Morris Town April 2d 1780.
My Dear Baron,
I duly received your letter of the 15th of March, which hurry of business has prevented my acknowledging sooner. Last night brought me your favour of the 28th—The propositions made by you to Congress for the arrangement of the Army this campaign appears to me, upon the whole best adapted to our circumstances; and especially since so much of the season has elapsed without entering upon it I am glad the proposed incorporation has been suspended. I doubt however the practicability at this time of augmenting the cavalry or recruiting the additionals, from the circumstance you mentioned—the extreme distress of the treasury—which seems to be totally exhausted and without sufficient resources for the current demands of the service. The present crisis is indeed perplexing beyond description and it is infinitely difficult to devise a remedy.
When I approve your plan for the additional regiments, it is with one condition that Congress can find means to provide for the officers, so as to put them upon an equal footing with the other parts of the army. If this cannot be done, they cannot continue in the service. I have incessant applications to this effect and have just written again to Congress on the subject. If the situation of the officers cannot be made more tolerable, it will be preferable to dissolve those corps—incorporate the men with the state lines and let the officers retire to be intitled to pay—subsistence and the emoluments decreed at the end of the war. This will be a very bad expedient if it can be avoided; but it is better than to leave the officers in such a state—that they must be miserable while they stay in the army—obliged in a little time the greatest part of them to quit—while the corps for want of care will rapidly decline and a number of good men be lost to the service.
Your anxiety on the score of Southen affairs cannot exceed mine—The measure of collecting the whole force for the defence of Charles town ought no doubt to have been well considered before it was determined. It is putting much to the hazard—but at this distance we can form a very imperfect judgment of its propriety or necessity. I have the greatest reliance on General Lincoln’s prudence; but I cannot forbear dreading the event. Ill as we can afford a diminution of our force here and nothwithstanding the danger we run from the facility with which the enemy can concenter their force at our weak points besides other inconveniences I have recommended it to Congress to detach the Maryland division to reinforce the Southern States. Though this detachment cannot in all probability arrive, in season, to be of any service to Charles Town, it may assist to check the progress of the enemy & save the Carolinas.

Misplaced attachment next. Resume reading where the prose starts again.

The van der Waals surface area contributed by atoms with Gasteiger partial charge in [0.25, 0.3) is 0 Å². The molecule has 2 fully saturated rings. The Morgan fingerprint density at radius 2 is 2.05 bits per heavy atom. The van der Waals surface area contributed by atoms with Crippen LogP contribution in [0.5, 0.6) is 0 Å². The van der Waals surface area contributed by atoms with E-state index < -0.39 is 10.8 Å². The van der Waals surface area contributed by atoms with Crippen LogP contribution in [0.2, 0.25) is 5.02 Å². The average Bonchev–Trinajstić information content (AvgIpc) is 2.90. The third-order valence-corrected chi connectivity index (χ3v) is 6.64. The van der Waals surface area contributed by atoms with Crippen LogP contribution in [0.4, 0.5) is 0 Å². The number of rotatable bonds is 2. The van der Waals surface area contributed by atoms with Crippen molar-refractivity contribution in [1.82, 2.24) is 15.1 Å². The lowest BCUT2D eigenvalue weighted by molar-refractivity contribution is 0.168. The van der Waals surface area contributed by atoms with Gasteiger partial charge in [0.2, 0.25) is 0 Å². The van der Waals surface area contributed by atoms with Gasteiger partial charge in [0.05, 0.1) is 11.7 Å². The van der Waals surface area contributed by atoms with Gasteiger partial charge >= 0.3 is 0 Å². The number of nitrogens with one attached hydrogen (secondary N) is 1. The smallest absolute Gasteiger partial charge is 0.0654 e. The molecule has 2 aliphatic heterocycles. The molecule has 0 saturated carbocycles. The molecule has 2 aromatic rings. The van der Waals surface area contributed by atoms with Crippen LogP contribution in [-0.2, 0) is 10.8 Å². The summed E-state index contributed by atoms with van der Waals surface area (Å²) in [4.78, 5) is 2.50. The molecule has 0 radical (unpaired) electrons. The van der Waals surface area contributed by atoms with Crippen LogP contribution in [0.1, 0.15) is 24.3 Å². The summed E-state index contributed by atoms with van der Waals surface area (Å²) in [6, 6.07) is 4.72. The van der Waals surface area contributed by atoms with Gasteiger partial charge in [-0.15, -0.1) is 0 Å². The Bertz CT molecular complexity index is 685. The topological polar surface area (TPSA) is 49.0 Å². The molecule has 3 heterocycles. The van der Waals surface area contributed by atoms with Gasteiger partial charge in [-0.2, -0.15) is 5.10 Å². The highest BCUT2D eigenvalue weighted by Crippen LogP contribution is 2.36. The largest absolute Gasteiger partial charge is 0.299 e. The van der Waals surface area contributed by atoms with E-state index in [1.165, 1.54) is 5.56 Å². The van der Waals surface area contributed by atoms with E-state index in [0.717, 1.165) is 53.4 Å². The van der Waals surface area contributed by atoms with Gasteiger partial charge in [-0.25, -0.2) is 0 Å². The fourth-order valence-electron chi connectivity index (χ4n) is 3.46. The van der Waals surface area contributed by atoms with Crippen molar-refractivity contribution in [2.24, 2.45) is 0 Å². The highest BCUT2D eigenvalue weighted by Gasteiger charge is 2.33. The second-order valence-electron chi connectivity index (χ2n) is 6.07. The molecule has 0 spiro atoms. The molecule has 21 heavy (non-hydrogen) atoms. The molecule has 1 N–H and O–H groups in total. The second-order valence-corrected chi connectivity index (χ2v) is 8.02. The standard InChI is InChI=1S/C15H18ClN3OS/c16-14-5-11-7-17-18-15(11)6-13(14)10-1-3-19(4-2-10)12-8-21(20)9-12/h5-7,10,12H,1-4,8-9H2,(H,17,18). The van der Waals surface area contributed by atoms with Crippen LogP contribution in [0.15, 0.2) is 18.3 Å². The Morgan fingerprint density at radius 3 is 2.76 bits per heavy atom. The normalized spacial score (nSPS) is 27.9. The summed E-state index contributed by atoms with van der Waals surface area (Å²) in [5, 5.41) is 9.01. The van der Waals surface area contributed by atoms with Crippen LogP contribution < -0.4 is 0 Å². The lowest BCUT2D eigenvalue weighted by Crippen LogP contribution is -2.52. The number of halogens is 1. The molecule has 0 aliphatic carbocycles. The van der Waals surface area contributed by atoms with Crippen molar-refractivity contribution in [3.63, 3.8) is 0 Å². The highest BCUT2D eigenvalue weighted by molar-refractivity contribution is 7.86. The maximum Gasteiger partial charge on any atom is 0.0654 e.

My sentiments concerning public affairs correspond too much with yours—The prospect my Dear Baron is gloomy and the storm thikens. Not to have the anxieties you express at the present juncture would be not to feel that zeal and interest in our cause by which all your whole conduct shews you to be actuated. But I hope we shall extricate ourselves and bring every thing to a prosperous issue. I have been so inured to difficulties in the course of this contest that I have learned to look upon them with more tranquillity than formerly—Those which now present themselves no doubt require vigorous exertions to overcome them—& I am from dispairg of doing it—Though I shall be happy to have the honor of seeing the Minister in Camp as soon as it may be convenient to him; your reasons for persuading him to defer his journey a while were good. I wish it were in my power to save him the trouble of the journey by paying him my respects in Philadelphia; but our present military situation joined to other reasons will not permit me to have that honour.
I am very sensible, my Dear Baron, to the obliging assurances of your regard; and I entreat you to believe there is a perfect reciprocity of sentiments and that I am, with great consideration and the truest esteem, Your most Obed. Servt
DLC: Papers of George Washington.